Brazil Olympics Zika
Brazil Olympics ZikaReuters

The International Olympic Committee has said it will go ahead with the 2016 Rio Olympics and Paralympics Games in Rio de Janeiro despite the Zika virus outbreak in Brazil. The Brazilian government has advised only pregnant women to stay away from the sporting event.

On Monday, the World Health Organisation declared the Zika virus an international public health emergency, as the mosquito-borne virus spread to more than 20 countries. 

Concerns have grown over the Rio Olympics, which is scheduled to be held from 5-21 August, but the organisers have said that there will be a "good condition" for athletes and spectators, according to AFP

"We see that the Olympic Games will be taking place in the winter time which is not the preferred breeding time for the mosquitoes," International Olympic Committee president Thomas Bach said. 

Brazilian President Dilma Rousseff's chief of staff Jaques Wagne said that "no one needs to be afraid if you are not pregnant".

The Zika virus is being linked to the spurt in cases of microcephaly -- a condition that results in infants being born with birth defects such as small heads due to partially developed brains.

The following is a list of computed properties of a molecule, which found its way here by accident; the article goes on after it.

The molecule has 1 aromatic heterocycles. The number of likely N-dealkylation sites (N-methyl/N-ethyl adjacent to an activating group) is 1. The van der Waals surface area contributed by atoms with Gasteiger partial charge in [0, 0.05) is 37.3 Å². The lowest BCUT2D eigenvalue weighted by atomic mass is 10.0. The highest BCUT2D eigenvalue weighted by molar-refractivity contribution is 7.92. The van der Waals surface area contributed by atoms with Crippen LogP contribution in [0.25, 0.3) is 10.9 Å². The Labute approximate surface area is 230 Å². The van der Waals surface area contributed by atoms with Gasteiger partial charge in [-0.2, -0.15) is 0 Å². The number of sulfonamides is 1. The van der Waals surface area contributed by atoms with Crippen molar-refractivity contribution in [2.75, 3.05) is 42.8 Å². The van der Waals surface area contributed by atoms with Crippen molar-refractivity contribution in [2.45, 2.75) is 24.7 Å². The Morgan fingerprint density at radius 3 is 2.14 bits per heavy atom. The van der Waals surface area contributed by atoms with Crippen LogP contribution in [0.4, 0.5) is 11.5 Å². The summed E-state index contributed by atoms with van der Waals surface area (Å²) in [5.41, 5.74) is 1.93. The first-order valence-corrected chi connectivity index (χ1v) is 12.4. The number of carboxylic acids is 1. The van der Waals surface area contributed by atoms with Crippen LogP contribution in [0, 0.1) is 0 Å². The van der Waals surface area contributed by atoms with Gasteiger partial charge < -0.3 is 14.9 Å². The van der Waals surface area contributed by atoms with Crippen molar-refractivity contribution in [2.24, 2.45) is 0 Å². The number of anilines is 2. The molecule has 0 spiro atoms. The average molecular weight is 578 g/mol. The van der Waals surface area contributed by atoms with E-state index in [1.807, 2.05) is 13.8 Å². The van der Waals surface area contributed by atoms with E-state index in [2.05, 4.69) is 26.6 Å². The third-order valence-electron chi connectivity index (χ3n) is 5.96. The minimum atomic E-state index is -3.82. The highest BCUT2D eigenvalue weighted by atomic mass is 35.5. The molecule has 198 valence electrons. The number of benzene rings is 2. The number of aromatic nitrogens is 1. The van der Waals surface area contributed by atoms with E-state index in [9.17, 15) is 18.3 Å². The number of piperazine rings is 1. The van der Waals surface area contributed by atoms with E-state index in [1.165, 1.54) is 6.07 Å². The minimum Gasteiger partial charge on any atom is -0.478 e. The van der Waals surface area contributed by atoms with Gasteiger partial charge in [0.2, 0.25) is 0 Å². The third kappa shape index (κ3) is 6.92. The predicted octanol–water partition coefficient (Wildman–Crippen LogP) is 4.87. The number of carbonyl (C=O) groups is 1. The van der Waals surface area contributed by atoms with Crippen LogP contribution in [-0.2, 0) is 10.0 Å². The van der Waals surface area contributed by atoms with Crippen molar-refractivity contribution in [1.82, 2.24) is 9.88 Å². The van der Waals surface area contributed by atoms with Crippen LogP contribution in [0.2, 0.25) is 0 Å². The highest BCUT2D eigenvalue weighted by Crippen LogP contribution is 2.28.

Brazil alone has seen 4,000 cases of microcephaly since last year. 

While the World Health Organisation believes the cases of microcephaly to be linked to the Zika virus an "extraordinary event", it said there was "no public health justification for restrictions on travel or trade to prevent the spread of the virus".

The organisers for the Rio Olympics have said that they are working with Brazil's health ministry in minimising risks of the virus spreading. 

"The Olympic and Paralympic venues will be inspected on a daily basis during the Rio 2016 Games to ensure there are no puddles of stagnant water and therefore minimise the risk of coming into contact with mosquitoes," Phil Wilkinson, the spokesperson for the Rio Olympic Games, had told CNN

Brazilian researchers have claimed that the Zika virus most likely came to Brazil during major sporting events, including the 2014 football World Cup